ACTT-2 Trial: Remdesivir, Baricitinib Is Superior to Remdesivir Monotherapy

29 June 2020, Egypt, Giza: An employee of Egyptian pharmaceutical company Eva Pharma holds a pack containing vials of Remdesivir, a broad-spectrum antiviral medication approved as a specific treatment for COVID-19, at the company’s factory, which started producing the drug this week with a production capacity of up to 1.5 million doses per month. Photo: Fadel Dawood/dpa (Photo by Fadel Dawood/picture alliance via Getty Images)
Study authors assessed whether baricitinib, in addition to remdesivir, reduced time to recovery and improved clinical status of patients hospitalized with COVID-19.

Baricitinib and remdesivir combination therapy was superior to remdesivir alone in reducing recovery time and accelerating clinical status improvement in patients with coronavirus disease 2019 (COVID-19), according to results published in The New England Journal of Medicine.

In this double-blind, randomized, placebo-controlled trial (ACTT-2; identifier: NCT04401579), investigators assessed the effectiveness of the baricitinib in combination with remdesivir. All patients in the study (N=1033) received remdesivir for 10 days or less in addition to either baricitinib (combination group; n=515) or placebo (placebo group; n=518) for 14 days or less. The primary outcome was time to recovery; key secondary outcome was clinical status at day 15.

In the combination group, 498 patients completed the trial through day 29, recovered, or died, compared with 495 in the control group. Patients in the combination group recovered a mean of 1 day faster compared with the control group (median, 7 vs 8; P =.03). When analyzed based on severity at randomization (moderate vs severe), the hazard ratio [HR] was 1.15 (95% CI, 1.00-1.31; P =.047).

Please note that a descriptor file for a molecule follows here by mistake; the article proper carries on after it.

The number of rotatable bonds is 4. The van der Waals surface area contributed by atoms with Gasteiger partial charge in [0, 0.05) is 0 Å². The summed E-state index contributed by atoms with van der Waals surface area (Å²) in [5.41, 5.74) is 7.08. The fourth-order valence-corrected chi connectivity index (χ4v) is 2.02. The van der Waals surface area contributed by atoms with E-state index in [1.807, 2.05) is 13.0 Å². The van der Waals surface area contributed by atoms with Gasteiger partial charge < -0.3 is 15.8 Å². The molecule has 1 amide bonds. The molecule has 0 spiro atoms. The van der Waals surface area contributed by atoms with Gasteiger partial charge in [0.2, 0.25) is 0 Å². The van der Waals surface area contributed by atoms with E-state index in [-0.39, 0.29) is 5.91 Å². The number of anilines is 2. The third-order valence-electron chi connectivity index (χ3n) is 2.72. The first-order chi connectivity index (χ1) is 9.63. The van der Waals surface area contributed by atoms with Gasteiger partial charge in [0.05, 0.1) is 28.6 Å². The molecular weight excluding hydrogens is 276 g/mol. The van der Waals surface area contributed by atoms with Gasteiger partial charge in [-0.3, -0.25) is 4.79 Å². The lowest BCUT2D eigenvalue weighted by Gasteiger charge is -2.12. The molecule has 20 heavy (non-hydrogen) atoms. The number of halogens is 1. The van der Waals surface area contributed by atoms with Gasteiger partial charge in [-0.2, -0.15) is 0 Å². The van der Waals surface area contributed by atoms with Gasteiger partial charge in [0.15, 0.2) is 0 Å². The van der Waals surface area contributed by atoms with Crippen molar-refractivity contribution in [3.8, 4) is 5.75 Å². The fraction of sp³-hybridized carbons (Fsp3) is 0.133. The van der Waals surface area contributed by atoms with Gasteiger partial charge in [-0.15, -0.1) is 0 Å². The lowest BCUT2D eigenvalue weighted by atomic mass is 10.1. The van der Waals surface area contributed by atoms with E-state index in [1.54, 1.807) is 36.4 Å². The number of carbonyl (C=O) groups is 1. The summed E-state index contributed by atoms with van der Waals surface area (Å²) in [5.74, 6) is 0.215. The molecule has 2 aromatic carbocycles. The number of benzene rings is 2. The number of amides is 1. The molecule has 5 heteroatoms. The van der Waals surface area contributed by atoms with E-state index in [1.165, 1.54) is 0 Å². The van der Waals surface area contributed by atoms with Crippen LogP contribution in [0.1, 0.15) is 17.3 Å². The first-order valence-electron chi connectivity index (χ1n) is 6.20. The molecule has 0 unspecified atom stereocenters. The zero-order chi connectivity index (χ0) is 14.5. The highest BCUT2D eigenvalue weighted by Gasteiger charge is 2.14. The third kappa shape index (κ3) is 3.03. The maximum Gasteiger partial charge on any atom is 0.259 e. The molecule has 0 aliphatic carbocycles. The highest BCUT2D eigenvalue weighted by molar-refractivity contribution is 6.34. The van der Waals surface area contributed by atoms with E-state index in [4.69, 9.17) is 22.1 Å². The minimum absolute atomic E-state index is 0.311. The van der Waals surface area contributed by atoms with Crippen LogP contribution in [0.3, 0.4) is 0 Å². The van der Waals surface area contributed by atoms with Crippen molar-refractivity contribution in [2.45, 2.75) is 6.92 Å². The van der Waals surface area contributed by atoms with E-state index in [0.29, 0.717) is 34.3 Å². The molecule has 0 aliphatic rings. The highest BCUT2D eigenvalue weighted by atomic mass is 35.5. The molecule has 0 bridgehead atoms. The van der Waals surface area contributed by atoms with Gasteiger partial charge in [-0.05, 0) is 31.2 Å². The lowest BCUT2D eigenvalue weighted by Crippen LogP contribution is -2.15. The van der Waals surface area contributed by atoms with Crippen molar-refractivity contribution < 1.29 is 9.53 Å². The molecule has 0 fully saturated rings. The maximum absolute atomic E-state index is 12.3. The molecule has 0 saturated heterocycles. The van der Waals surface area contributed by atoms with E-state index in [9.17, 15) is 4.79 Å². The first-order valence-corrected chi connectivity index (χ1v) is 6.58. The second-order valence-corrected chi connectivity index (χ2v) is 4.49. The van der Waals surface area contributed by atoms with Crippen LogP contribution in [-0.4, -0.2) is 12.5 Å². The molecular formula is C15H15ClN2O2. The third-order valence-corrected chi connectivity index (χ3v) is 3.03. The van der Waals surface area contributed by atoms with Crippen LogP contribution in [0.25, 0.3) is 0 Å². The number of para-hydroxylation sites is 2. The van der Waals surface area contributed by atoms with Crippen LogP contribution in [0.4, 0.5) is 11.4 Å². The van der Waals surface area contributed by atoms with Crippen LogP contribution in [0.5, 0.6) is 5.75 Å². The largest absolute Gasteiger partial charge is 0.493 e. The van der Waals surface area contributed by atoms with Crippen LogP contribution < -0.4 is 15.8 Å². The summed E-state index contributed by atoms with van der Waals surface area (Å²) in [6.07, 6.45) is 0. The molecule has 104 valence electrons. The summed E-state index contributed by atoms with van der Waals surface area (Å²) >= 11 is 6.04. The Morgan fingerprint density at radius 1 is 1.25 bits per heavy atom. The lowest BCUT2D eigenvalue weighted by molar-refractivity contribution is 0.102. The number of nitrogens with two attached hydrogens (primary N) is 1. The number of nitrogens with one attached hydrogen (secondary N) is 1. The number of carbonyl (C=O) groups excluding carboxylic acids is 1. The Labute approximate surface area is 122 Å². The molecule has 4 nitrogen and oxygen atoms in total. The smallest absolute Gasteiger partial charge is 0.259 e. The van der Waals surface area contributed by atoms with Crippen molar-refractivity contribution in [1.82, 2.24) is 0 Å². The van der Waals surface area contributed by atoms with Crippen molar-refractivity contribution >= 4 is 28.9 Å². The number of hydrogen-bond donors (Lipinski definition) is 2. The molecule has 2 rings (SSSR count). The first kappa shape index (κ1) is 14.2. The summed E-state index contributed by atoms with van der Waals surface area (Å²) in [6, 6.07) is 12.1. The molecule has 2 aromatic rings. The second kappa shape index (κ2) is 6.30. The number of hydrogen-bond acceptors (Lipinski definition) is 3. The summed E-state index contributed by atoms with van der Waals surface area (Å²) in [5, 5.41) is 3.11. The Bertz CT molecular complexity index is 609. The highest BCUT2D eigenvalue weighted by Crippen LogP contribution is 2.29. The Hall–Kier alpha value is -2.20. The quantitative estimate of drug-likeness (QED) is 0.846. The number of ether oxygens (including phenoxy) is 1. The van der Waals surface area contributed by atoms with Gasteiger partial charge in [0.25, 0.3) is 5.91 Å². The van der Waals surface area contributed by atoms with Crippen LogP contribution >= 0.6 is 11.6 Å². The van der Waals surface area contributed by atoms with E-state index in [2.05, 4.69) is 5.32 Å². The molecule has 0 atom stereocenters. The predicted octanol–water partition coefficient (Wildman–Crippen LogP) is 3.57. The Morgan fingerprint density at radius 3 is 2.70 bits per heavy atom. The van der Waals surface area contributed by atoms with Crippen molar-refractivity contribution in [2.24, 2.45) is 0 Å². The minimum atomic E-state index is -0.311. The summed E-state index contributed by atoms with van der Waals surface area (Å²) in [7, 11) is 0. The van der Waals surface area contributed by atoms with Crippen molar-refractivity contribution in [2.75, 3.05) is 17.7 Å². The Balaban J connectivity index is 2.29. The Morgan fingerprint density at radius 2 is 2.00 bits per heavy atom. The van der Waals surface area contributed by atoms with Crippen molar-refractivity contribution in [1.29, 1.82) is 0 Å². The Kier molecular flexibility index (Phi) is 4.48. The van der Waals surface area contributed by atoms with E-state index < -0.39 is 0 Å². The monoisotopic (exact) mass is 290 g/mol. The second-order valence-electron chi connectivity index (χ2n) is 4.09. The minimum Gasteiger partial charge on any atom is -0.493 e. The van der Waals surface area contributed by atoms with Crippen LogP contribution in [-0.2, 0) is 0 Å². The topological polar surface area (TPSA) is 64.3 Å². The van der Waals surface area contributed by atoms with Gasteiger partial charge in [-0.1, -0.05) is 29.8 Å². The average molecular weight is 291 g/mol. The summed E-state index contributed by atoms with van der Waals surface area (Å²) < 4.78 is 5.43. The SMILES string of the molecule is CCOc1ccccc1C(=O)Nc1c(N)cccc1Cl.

For patients receiving noninvasive ventilation or high-flow oxygen, recovery time was 10 days with combination therapy and 18 days with remdesivir monotherapy. At day 15, the odds of improvement in clinical status were greater for patients in the combination group compared with patients in the control group (odds ratio for improvement, 1.3; 95% CI, 1.0-1.6). Estimates of mortality at day 28 post-randomization were 5.1% (95% CI, 3.5-7.6) and 7.8% (95% CI, 5.7-10.6) in the combination and control groups, respectively (HR for death, 0.65; 95% CI, 0.39-1.09).

A total of 207 patients in the combination group (40.7%) and 238 patients in the control group (46.8%) experienced grade 3 or 4 adverse events, of which 25 cases and 28 cases were determined to be related to treatment, respectively. Most common grade 3 and 4 adverse events were hyperglycemia, anemia, decreased lymphocyte count, and acute kidney injury.

In total, 81 patients in the combination group (16.0%) and 107 patients in the control group (21.0%) experienced serious adverse events (P= .03). Patients in the combination group experienced less new infections compared to the control group (5.9% vs 11.2%; P =.003).

“[C]ombination treatment with the anti-inflammatory drug baricitinib and the antiviral drug remdesivir was safe and superior to remdesivir alone for the treatment of hospitalized patients with COVID-19 pneumonia,” the study authors concluded. Combination therapy patients had a 1-day shorter recovery time and greater improvement in clinical status.

Study authors found that despite concerns of immunosuppression, adding baricitinib was not associated with a significantly higher incidence of adverse events or thromboembolic events.


Kalil AC, Patterson TF, Mehta AK, et al. Baricitinib plus Remdesivir for hospitalized adults with Covid-19. N Engl J Med. Published online December 11, 2020. doi:10.1056/NEJMoa2031994.